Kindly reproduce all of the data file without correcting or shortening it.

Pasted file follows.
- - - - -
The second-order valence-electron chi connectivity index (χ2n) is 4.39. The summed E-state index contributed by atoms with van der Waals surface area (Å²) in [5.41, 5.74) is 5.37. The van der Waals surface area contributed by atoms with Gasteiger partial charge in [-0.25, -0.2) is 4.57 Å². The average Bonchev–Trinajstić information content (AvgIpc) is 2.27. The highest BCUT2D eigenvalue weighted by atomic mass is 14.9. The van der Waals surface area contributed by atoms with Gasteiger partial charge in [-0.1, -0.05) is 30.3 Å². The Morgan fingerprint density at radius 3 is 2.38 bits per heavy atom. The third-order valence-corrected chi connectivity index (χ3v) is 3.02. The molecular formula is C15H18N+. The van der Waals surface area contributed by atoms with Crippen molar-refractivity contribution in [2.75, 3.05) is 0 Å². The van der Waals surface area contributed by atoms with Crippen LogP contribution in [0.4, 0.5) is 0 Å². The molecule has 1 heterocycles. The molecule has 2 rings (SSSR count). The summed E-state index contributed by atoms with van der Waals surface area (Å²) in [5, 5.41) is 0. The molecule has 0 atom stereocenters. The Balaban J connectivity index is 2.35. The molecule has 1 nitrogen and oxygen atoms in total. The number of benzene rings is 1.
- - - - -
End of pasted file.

The second-order valence-electron chi connectivity index (χ2n) is 4.39. The summed E-state index contributed by atoms with van der Waals surface area (Å²) in [5.41, 5.74) is 5.37. The van der Waals surface area contributed by atoms with Gasteiger partial charge in [-0.25, -0.2) is 4.57 Å². The average Bonchev–Trinajstić information content (AvgIpc) is 2.27. The highest BCUT2D eigenvalue weighted by atomic mass is 14.9. The van der Waals surface area contributed by atoms with Gasteiger partial charge in [-0.1, -0.05) is 30.3 Å². The Morgan fingerprint density at radius 3 is 2.38 bits per heavy atom. The third-order valence-corrected chi connectivity index (χ3v) is 3.02. The molecular formula is C15H18N+. The van der Waals surface area contributed by atoms with Crippen molar-refractivity contribution in [2.75, 3.05) is 0 Å². The van der Waals surface area contributed by atoms with Crippen LogP contribution in [0.4, 0.5) is 0 Å². The molecule has 1 heterocycles. The molecule has 2 rings (SSSR count). The summed E-state index contributed by atoms with van der Waals surface area (Å²) in [5, 5.41) is 0. The molecule has 0 atom stereocenters. The Balaban J connectivity index is 2.35. The molecule has 1 nitrogen and oxygen atoms in total. The number of benzene rings is 1.